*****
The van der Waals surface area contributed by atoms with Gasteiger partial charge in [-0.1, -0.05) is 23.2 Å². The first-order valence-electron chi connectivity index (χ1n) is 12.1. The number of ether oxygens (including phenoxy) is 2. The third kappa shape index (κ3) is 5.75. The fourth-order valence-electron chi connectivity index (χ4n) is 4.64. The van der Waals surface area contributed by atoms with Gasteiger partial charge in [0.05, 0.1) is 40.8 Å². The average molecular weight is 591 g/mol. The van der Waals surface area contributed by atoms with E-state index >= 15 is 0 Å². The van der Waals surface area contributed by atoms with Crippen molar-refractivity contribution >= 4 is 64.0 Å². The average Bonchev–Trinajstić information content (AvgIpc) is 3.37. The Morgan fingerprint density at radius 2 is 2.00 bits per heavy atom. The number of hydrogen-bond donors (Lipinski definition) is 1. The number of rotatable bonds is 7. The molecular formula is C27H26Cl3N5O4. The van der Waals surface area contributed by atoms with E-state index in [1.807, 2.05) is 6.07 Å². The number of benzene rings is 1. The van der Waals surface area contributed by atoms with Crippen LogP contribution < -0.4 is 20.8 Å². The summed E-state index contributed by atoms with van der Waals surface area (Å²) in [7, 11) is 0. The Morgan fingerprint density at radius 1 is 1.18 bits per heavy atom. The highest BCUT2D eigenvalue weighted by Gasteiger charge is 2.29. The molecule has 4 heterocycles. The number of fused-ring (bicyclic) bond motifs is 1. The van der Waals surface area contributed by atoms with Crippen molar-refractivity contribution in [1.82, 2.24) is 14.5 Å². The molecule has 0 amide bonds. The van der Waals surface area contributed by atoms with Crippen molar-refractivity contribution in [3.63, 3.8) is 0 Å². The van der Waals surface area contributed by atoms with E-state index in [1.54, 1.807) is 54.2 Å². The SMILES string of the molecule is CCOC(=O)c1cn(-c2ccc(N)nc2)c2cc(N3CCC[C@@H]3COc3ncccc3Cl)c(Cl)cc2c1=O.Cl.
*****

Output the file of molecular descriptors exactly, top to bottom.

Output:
The van der Waals surface area contributed by atoms with Gasteiger partial charge in [-0.1, -0.05) is 23.2 Å². The first-order valence-electron chi connectivity index (χ1n) is 12.1. The number of ether oxygens (including phenoxy) is 2. The third kappa shape index (κ3) is 5.75. The fourth-order valence-electron chi connectivity index (χ4n) is 4.64. The van der Waals surface area contributed by atoms with Gasteiger partial charge in [0.05, 0.1) is 40.8 Å². The average molecular weight is 591 g/mol. The van der Waals surface area contributed by atoms with E-state index >= 15 is 0 Å². The van der Waals surface area contributed by atoms with Crippen molar-refractivity contribution >= 4 is 64.0 Å². The average Bonchev–Trinajstić information content (AvgIpc) is 3.37. The Morgan fingerprint density at radius 2 is 2.00 bits per heavy atom. The number of hydrogen-bond donors (Lipinski definition) is 1. The number of rotatable bonds is 7. The molecular formula is C27H26Cl3N5O4. The van der Waals surface area contributed by atoms with E-state index in [1.807, 2.05) is 6.07 Å². The number of benzene rings is 1. The van der Waals surface area contributed by atoms with Crippen LogP contribution < -0.4 is 20.8 Å². The summed E-state index contributed by atoms with van der Waals surface area (Å²) in [7, 11) is 0. The Morgan fingerprint density at radius 1 is 1.18 bits per heavy atom. The highest BCUT2D eigenvalue weighted by Gasteiger charge is 2.29. The molecule has 4 heterocycles. The number of fused-ring (bicyclic) bond motifs is 1. The van der Waals surface area contributed by atoms with Crippen molar-refractivity contribution in [1.82, 2.24) is 14.5 Å². The molecule has 0 amide bonds. The van der Waals surface area contributed by atoms with Crippen molar-refractivity contribution in [3.63, 3.8) is 0 Å². The van der Waals surface area contributed by atoms with E-state index in [1.54, 1.807) is 54.2 Å². The SMILES string of the molecule is CCOC(=O)c1cn(-c2ccc(N)nc2)c2cc(N3CCC[C@@H]3COc3ncccc3Cl)c(Cl)cc2c1=O.Cl.